Where were you in ’52?

That’s the year the still-popular singing group The Platters started in Los Angeles. Through the years, the deaths, the breakups and the personnel changes, one thing never changed about The Platters — the music.

Nowadays, a former Platters singer is living back home in Mobile County and still singing. Charles “Bo” Grant will be featured at the annual Alabama Pecan Festival on Saturday, November 4, in Tillman’s Corner. Grant leads off an afternoon of musical performances at 1 p.m. on the Pecan Festival’s main stage.

The Festival is at the Southwest Mobile County Chamber of Commerce at 5055 Carol Plantation Road in the Mobile suburb. Admission and parking are free. No tickets or RSVP are needed. The Festival runs from Friday, November 3 through November 5. Details can be found here.

The Bo Grant “Tribute to The Platters” will be a trip back to yesteryear for those who listened to their music over the decades. Even folks who were not yet born when The Platters’ hits were charting nationally may have heard the songs and often have picked up some of the words.

"The Great Pretender"

"Only You"

"Smoke Gets in Your Eyes"

"Twilight Time"

"Red Sails in the Sunset"

"Harbor Lights"

The music of The Platters enjoyed a revival when they were the only group with three songs on the soundtrack of the 1970s movie, “American Graffiti.” An additional generation of Americans were exposed to the unique Platters sound.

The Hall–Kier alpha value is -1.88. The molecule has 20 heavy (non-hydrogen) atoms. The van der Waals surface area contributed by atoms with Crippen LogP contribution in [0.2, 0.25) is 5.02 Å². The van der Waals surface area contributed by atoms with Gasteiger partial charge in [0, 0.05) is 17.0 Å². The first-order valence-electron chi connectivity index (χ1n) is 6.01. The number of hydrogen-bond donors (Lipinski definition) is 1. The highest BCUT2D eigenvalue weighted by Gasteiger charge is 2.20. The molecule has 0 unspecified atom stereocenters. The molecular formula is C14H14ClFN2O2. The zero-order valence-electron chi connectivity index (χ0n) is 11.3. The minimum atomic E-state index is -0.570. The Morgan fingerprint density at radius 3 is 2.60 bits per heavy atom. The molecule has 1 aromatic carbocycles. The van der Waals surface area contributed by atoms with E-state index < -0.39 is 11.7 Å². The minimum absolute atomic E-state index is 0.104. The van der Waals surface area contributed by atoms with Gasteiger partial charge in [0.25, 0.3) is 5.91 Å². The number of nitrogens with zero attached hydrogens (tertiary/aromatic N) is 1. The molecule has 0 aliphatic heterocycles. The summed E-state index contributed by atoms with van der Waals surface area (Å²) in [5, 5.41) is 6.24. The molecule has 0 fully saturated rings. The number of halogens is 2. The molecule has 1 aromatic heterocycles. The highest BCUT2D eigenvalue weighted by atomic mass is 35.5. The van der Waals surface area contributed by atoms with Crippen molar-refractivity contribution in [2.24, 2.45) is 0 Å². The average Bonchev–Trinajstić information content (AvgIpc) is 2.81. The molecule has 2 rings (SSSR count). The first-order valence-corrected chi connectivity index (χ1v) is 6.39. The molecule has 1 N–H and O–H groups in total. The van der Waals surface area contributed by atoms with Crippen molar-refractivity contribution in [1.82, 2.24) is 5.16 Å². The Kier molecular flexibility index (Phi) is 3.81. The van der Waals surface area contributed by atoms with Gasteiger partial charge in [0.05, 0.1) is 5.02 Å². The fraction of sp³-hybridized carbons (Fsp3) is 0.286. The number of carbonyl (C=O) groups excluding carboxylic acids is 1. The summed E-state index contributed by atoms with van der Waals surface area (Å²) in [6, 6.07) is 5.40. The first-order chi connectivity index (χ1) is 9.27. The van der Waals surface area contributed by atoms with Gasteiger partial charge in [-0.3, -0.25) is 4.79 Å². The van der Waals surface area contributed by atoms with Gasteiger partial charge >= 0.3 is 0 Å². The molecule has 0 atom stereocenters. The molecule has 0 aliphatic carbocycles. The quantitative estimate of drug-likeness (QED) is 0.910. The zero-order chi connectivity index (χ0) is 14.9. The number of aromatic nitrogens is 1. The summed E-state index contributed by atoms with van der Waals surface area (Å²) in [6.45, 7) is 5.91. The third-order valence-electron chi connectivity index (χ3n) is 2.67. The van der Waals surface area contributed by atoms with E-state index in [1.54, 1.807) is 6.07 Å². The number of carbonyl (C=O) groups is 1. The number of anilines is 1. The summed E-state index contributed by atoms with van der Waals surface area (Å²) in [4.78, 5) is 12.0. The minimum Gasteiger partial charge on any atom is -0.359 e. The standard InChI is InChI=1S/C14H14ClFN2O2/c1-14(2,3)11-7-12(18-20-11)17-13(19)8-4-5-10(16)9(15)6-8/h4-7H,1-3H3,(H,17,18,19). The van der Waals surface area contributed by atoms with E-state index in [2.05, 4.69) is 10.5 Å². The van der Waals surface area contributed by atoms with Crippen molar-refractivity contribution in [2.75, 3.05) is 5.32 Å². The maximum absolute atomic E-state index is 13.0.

Bo Grant was never the lead singer during his 17 years with The Platters, but you would never know it when he takes the mic. He is so immersed in the sound of The Platters that he can recreate their tenor and feel.

Bo Grant also throws in some classics of the 1960s:

"My Girl by the Temptations"

"Under the Boardwalk" by The Drifters

"Stand By Me" by Ben E. King

"Mustang Sally" by Wilson Pickett (of Prattville, Alabama)

For those who dance to the oldie goldies, there is a grass dance area right in front of the stage at the Pecan Festival.

When Mustang Sally cranks up, the line dancers in the audience hit the dance floor to join the group dance, “The Electric Slide,” always a crowd favorite.

Bo Grant sang with the original Platters from 1981 to 1998. They were inducted into the Rock and Roll Hall of Fame in 1990.

Music lovers near Baldwin County can hear Bo Grant at the famous Papa Rocco’s Pizza and Oyster House. He plays there every other weekend on Friday and Saturday nights at 8 p.m., starting November 3. Details can be found here.

It’s a long way from Bo Grant’s hometown, Mount Vernon, in northern Mobile County, to the venues that Bo Grant and The Platters played over the years – Australia, Canada, China, France, Germany, Japan and Turkey. But he’s been there and done that. Now he’s back where he was born.

Across the country, there are competing Platters groups and fake Platters singers performing. When you see and hear Bo Grant, you can take it for granted that he is the real deal. Bo Grant is no “Great Pretender.”

See you at the Alabama Pecan Festival. 

Jim Zeigler is a former Alabama Public Service Commissioner and State Auditor. You can reach him for comments at [email protected].

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